Reflection: Gradual Release Membrane Mania - Section 3: Mini Lesson: Making Meaning From Text Using The NGSS Crosscutting Concepts


In this lesson, the students work with a three page text.  However, by design, they only read a page of the text in this lesson.  One of the pages is read in a previous lesson and one of these pages is read in a future lesson.  Working with critical thinking while reading is taxing work for the middle school brain, I have found much greater results when working with these strategies in small "chunks".  Gradually building independence with short texts can result in students applying the strategies more successfully. 

For example, in the previous lesson, I model what I am thinking about as I read the text and model the strategy the students will be using.  Then, in the next lesson, the students practice with a short text on their own.  After that, in a future lesson, the students read the remainder of the text and even share their discourse and connections to the crosscutting concepts verbally with classmates.  Asking for an increased level of independence in short "chunks" can increase student development.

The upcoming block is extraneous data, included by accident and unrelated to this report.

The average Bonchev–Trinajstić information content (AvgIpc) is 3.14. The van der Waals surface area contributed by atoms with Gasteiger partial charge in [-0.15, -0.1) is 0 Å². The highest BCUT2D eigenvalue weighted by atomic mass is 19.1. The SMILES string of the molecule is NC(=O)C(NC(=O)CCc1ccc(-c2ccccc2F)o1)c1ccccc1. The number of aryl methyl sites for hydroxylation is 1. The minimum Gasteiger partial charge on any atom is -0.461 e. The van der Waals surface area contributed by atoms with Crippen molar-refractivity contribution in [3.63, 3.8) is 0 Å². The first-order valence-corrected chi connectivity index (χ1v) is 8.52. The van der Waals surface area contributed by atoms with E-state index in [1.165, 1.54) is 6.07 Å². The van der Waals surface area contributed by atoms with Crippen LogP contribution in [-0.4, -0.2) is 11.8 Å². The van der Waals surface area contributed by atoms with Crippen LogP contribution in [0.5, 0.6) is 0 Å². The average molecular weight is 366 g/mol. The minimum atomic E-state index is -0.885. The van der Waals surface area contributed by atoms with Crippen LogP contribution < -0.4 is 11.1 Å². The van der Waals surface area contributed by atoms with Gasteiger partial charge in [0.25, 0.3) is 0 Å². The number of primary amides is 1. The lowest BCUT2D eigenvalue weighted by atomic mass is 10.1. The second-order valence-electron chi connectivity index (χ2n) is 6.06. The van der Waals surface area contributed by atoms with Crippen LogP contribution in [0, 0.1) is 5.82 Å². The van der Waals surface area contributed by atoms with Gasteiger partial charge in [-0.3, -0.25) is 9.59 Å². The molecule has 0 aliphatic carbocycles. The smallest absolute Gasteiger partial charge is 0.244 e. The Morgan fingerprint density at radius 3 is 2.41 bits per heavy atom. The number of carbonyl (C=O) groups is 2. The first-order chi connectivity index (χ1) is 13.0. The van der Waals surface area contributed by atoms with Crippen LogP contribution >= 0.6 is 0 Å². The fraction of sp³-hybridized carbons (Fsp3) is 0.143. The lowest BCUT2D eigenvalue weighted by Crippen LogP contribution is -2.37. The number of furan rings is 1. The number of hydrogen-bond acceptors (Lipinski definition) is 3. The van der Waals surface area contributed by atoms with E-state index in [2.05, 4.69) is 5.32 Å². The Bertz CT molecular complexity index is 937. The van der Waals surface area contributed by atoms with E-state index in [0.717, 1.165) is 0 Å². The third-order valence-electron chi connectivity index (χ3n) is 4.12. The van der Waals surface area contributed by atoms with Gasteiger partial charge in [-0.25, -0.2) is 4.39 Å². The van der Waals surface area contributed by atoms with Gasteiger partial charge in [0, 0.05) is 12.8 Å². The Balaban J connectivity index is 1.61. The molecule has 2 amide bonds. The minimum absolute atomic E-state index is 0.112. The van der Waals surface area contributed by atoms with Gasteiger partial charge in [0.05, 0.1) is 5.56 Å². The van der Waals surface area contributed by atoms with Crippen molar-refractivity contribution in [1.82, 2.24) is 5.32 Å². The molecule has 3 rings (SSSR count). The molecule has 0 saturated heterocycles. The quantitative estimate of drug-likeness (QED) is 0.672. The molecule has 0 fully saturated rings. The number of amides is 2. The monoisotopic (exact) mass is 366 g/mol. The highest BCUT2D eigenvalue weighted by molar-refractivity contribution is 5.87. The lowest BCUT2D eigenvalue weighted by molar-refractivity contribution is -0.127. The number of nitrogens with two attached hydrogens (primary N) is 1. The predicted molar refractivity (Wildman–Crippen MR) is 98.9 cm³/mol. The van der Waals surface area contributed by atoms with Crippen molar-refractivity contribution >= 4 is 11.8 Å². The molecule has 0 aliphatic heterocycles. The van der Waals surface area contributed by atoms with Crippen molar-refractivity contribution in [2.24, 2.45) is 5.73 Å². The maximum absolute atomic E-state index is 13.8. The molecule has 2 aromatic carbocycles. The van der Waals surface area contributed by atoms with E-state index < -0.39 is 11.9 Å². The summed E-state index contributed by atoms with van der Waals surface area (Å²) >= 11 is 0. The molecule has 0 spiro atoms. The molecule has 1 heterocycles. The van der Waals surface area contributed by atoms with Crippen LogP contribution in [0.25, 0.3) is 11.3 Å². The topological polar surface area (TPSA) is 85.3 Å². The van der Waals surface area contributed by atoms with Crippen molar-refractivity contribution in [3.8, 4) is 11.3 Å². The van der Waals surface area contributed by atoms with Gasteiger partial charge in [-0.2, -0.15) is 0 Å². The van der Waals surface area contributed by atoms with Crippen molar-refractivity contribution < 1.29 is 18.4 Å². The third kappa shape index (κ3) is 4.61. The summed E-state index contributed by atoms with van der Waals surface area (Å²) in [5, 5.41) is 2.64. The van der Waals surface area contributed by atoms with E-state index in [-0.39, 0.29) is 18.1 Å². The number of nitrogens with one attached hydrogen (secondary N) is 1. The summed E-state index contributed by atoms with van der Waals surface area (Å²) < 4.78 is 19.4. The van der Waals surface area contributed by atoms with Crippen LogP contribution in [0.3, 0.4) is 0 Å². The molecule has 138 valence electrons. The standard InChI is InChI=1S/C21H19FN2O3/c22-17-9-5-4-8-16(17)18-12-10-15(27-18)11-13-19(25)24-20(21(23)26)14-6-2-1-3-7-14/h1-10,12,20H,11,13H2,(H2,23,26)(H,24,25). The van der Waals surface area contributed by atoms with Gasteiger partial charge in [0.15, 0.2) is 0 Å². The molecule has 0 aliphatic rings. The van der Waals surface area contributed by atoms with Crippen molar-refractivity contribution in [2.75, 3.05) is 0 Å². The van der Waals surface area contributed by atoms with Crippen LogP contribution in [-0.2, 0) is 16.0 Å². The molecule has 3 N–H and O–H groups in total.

In addition, one piece of this "gradual release" is the use of formative assessments and small group conferencing.  In the previous lesson, the students completed a formative assessment where they demonstrated using the reading strategies they apply here.  I sort those formative assessments into stacks of similar learners.  During the time in this lesson where students begin to try this independently, I can pull groups of learners that I know need extra supports based on their formative assessments.  For them, the release may need to be even more "gradual" so I must adjust my instruction accordingly.

  Gradual Release - Using Short Texts to Practice Reading Strategies
  Gradual Release: Gradual Release - Using Short Texts to Practice Reading Strategies
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Membrane Mania

Unit 7: Cells: Structure, Function, and Processes
Lesson 10 of 12

Objective: Students will be able to develop and use a model to describe the function of a cell as a whole and ways parts of cells contribute to the function.

Big Idea: Students use garbage bags, wads of paper, and starburst to create different models of cell membranes and diffusion!

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